Blackmon: That name stuck out — Green Cottenham. And of course, in all historical research, it's much easier to work on distinct names than common names. And so I inserted Green into the story, but they I spent about a year trying to put together his life and a narrative of his life and realized that there was so little information that I abandoned him and decided I just can't go that way and went another direction for about a year. But then began to realize, no I've got to go back to Green Cottenham because he represents what so much of this is really about — and that was the number of people who essentially had their lives extinguished, both physically and literally their lives ended by these practices, but because of their poverty, because of the degree to which society didn't care about these people, that nobody in America really cared that these things were happening at the time, that their very existence was nearly lost. 

And so for me, he became representative of that, and I made a very deliberate decision that I couldn't be part of the conspiracy to lose him from history, and instead had to do the opposite.

Wurzer: Catherine Allan, you've dealt with documentaries in the past where people are long since gone. In the case of Green Cottenham, not only has time forgotten him, no one even knew him to begin with. So how do you bring this person to life with video?

Catherine Allan: It was really a challenge because there were no photographs of him. There were lots and lots of photographs of anonymous prisoners.  And the documentary is full of ... amazing documentation of forced labor in coal mines and brick factories and turpentine farms. All over people were snapping pictures, but they're all anonymous. You don't know who any of the people are.

And so with Green, we thought we would use actors on camera and do re-enactments that would bring him to life, and that was good. That really helped visualize what it was like to be arrested, picked up for vagrancy, and you see a young man just being hauled off and sent off to work in a prison camp, and of course see some of those conditions, all of which we did through a combination of re-enactments and photographs.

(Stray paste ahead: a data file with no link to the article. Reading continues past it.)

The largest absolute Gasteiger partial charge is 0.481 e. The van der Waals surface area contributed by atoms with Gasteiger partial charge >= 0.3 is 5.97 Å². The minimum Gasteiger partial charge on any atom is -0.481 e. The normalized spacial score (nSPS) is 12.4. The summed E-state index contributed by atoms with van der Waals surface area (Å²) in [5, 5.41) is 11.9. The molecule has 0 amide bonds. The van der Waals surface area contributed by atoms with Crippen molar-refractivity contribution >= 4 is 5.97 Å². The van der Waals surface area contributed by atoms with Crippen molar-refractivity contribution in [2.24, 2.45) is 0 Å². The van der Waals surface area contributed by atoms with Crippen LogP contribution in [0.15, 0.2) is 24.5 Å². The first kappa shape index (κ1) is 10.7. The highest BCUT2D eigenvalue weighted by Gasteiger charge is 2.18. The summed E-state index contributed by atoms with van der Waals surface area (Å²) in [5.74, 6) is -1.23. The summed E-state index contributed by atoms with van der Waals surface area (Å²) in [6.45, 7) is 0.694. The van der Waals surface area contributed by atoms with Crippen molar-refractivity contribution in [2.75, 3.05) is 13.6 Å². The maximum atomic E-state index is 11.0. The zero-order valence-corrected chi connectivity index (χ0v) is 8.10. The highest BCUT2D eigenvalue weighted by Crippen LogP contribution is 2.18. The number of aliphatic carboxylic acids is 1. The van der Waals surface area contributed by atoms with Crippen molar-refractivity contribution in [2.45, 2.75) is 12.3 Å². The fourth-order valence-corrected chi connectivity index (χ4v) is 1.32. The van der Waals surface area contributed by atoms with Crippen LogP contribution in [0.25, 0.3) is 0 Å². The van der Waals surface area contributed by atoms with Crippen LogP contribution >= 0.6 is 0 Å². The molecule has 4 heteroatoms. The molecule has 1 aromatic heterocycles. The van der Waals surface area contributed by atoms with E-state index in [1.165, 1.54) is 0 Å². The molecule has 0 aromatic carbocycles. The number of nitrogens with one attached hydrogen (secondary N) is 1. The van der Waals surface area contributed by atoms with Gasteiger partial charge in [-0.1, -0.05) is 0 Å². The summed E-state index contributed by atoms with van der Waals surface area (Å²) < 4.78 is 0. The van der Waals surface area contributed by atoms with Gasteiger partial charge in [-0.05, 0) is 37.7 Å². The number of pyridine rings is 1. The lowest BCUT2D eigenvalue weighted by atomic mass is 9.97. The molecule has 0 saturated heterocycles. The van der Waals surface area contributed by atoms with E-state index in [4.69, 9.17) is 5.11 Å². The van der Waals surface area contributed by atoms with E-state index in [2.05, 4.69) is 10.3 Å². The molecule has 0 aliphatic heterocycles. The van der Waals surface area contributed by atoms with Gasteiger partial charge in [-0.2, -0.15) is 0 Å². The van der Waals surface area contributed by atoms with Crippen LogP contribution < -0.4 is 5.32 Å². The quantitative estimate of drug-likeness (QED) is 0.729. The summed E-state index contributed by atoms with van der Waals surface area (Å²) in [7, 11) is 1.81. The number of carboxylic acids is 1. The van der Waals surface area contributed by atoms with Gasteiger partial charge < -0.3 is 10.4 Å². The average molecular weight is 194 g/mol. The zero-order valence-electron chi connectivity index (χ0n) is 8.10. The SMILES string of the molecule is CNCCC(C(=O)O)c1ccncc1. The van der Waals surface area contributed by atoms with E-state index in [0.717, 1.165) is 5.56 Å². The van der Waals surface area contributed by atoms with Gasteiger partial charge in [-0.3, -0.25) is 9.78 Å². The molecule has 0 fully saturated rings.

Wurzer: You had another re-creation in the film of a prison laborer, Ezekiel Archey, who wrote letters to inspectors about his plight in the Pratt coal mine, which was a miserable existence. Where did you find his letters?

Blackmon: Ezekiel Archey was a young African American man, born in slavery, who then experienced emancipation in his childhood, but then was sucked back into the system by the 1880s. And we don't really know a lot about the context of his letters, but he began writing letters to the prison inspector of Alabama. It's one of the very few primary source voices from that period of time from a witness actually inside these coal mines and inside these conditions. And his letters are extraordinarily despairing and poignant.

Wurzer: How did you use those letters and then work off of them, when it comes to creating a film?

Allan: Well, we found a wonderful actor, the producer/director Sam Pollard cast a wonderful actor to portray him and used this technique of speaking right to the camera as he speaks the words from his letter and sort of intercut his scenes with descriptions of what actually went on in the mines. And actually, we also intercut a scene with a descendant of the guy who whipped him and whipped other people in the mines. And so we sort of tried to build a collage with descendants who are living today and historical characters.

"Slavery By Another Name" airs tonight at 8 p.m. on PBS.

(Interview edited and transcribed by MPR reporter Madeleine Baran)